In mathematics, a function takes one or more values and calculates, or
returns, another value. In C, some functions return values and
others do not; whether a function you write does or does not will depend
on what you want the function to do. For example, a function that
calculates a value should probably return that value, while a function
that merely prints something out may not need to.
The add_two_numbers function above did not return a value. We
will now examine a function that does.
Here is an example of calling a function that returns a value:
bill = calculate_bill (data1, data2, data3);
When this statement is executed, control is passed to the function
calculate_bill, that function executes, and then it returns control
and some value to the original statement. The value returned is assigned
to bill, and the program continues.
In C, returning a value from a function is a simple matter. Consider the
function calculate_bill as it might be written in a program that
contains the statement above:
int calculate_bill (int a, int b, int c)
total = a + b + c;
As soon as the return statement is met, calculate_bill
stops executing and returns the value total.
A function that returns a value must have a return statement.
Forgetting it can ruin a program. For instance if calculate_bill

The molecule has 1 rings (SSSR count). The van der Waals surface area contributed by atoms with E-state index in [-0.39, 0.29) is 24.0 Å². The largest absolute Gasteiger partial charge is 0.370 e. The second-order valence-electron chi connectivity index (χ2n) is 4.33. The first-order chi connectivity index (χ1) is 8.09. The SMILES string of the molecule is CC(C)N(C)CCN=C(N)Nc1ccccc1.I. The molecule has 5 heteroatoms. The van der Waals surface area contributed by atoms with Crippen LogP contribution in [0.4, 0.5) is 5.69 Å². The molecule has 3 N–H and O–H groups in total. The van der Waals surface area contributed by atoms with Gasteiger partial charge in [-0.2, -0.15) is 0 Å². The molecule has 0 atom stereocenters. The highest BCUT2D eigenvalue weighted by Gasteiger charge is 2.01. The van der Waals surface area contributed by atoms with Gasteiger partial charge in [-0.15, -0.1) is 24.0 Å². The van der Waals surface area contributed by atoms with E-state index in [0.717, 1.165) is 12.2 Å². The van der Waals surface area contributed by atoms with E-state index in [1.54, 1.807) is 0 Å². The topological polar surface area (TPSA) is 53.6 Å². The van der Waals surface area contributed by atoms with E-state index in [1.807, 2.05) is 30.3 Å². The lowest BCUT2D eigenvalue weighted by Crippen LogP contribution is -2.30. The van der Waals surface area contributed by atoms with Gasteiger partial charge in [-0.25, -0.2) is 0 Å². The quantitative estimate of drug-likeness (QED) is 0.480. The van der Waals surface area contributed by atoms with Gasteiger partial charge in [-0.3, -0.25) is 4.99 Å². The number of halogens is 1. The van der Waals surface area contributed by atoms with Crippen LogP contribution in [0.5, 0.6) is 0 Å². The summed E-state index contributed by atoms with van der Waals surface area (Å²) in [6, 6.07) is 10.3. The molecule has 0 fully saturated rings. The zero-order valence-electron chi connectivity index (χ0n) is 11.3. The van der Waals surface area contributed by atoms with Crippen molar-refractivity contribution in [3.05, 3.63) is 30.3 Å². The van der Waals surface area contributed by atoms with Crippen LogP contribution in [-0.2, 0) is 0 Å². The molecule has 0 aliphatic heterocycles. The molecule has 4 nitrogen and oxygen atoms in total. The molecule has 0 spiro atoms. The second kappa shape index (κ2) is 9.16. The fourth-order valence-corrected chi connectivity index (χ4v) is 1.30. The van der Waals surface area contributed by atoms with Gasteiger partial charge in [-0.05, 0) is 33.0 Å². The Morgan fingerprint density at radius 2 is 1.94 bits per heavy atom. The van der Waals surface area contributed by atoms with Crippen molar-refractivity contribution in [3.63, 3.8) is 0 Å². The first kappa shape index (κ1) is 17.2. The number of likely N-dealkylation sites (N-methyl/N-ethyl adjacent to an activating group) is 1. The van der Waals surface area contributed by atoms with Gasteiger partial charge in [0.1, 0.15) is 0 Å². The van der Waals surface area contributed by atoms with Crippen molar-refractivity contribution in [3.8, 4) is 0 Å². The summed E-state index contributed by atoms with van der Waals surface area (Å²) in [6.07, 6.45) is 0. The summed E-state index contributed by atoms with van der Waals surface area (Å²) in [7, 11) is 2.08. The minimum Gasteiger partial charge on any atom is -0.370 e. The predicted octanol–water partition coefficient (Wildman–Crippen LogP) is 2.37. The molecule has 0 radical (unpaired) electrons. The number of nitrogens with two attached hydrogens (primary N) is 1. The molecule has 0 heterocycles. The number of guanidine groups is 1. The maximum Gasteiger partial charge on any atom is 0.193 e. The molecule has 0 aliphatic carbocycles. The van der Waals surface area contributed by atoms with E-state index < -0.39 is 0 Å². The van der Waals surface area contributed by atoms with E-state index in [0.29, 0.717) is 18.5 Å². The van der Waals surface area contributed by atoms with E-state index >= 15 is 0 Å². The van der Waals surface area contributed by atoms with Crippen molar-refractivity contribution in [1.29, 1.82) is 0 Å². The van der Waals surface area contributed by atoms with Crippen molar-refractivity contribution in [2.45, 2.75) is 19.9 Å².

had read as follows, then the variable bill would have had
no meaningful value assigned to it, and you might have received a
warning from the compiler as well. (The word void below
indicates that the function does not return a value. In ANSI C, you must
place it before the name of any such function.)
void calculate_bill (int a, int b, int c)
total = a + b + c;
On the other hand, you do not need to actually use a value when a
function returns one. For example, the C input/output functions
printf and scanf return values, but the values are rarely
used. See output, for more information on
If we use the first version of the calculate_bill function (the
one that contains the line return total;), the value of the
function can simply be discarded. (Of course, the resulting program is
not very useful, since it never displays a value to the user!)
calculate_bill (1, 2, 3);